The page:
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Old 07-25-2009, 12:12 PM
 
Location: Downtown Dayton, Ohio
116 posts, read 333,702 times
Reputation: 72
nickolaseposter - you sure love to make generalizations, don't you. Your comment "No one cares about that." is as wrong as saying "everybody cares about that." What you should have said is that YOU don't care about that. I'm sure you're not alone, but to say that "no one cares about that" is an ignorant statement. Just like it is wrong to say that all visitors want to go to places they know and trust - sure some do but others are indeed looking for a unique experience. However, I do agree with you that downtown should be able to offer both.

As an urbanite I am not against having chains downtown, nor are any realistic urbanites I know. We just wouldn't want it to become all chains because the unique local character that independents offer is what attracts us. And the city government is not preventing chains from opening - hell, they've been bending over backwards to get a national grocery store but to no avail. The fact is that the demographics downtown are simply not at all where they need to be in order to attract national chains, retail, grocery stores, etc. You could give them free rent for the next 20 years and they still wouldn't locate here as they tend to locate in retail clusters like shopping mall areas. The developers of "power centers" (anchored by Targets, Wal-Marts, Home Depots and Lowes) tend to take an outer-ring approach rather than locate in the center no matter what city (you won't see these kinds of developments in most downtowns no matter how successful or vibrant they are).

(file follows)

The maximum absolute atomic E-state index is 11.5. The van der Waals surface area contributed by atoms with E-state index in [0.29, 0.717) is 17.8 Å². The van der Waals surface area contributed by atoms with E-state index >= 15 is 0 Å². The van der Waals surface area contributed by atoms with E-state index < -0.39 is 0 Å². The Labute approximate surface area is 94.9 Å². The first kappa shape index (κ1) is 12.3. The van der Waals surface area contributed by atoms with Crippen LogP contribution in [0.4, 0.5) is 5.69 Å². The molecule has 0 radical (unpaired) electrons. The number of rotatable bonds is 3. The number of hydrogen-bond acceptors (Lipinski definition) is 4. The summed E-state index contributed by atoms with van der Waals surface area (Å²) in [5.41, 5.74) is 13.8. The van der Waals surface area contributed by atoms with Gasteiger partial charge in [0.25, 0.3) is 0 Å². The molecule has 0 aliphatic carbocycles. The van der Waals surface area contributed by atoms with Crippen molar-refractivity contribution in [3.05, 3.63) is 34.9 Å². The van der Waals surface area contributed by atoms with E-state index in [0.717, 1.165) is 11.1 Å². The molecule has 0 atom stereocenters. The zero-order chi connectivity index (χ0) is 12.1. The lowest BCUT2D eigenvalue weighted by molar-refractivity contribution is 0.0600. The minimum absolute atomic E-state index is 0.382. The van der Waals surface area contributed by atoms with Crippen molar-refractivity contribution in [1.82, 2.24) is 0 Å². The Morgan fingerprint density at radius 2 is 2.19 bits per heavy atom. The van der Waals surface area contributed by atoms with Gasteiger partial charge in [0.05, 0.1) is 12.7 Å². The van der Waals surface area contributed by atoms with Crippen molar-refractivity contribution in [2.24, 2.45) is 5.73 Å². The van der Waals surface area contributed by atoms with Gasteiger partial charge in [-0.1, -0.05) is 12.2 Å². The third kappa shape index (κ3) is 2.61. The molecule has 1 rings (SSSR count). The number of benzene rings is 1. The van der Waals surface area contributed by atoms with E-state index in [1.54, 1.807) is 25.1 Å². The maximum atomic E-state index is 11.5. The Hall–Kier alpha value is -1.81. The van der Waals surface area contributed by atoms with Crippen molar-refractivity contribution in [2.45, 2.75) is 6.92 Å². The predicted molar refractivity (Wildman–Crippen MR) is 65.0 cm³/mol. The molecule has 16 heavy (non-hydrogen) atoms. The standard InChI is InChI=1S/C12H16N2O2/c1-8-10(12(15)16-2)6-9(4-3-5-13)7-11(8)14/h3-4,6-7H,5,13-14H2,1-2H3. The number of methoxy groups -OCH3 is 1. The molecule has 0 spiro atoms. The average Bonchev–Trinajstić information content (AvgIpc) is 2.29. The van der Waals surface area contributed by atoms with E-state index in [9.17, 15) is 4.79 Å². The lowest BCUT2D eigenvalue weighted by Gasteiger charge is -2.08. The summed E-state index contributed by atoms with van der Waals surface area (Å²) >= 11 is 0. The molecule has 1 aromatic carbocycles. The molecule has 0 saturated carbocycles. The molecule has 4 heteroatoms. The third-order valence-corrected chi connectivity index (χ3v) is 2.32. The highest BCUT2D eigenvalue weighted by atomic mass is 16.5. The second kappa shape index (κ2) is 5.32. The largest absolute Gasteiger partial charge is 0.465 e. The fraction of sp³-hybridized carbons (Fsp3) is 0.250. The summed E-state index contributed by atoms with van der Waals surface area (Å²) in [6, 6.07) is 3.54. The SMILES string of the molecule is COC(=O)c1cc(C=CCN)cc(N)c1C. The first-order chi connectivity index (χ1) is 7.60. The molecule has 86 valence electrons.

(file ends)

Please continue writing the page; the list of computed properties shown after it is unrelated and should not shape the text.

One should also consider the fact that the city derives its tax revenue from income tax, not sales tax - so most economic development efforts on the part of the city are focused on attracting business that provides either higher-income jobs or hundreds of living-wage jobs, not retail-type jobs that pay little more than minimum wage. That isn't to say that the city turns away retail business but because of the tax structure they simply aren't as focused on attracting retail business. If the tax structure was changed and the city did receive tax revenue from sales tax then perhaps ED strategies would be different.

Bottom line - downtown could certainly use more restaurants and retail that attract more people, no matter if they are independent or chains. But the last thing downtown should do is try to be more like the suburbs because downtown can never beat or even match the suburbs at being the suburbs. Instead downtown needs more urban amenities that attract people from outside of the region looking for an urban experience. Chains can be a part of that, but they alone are not the answer.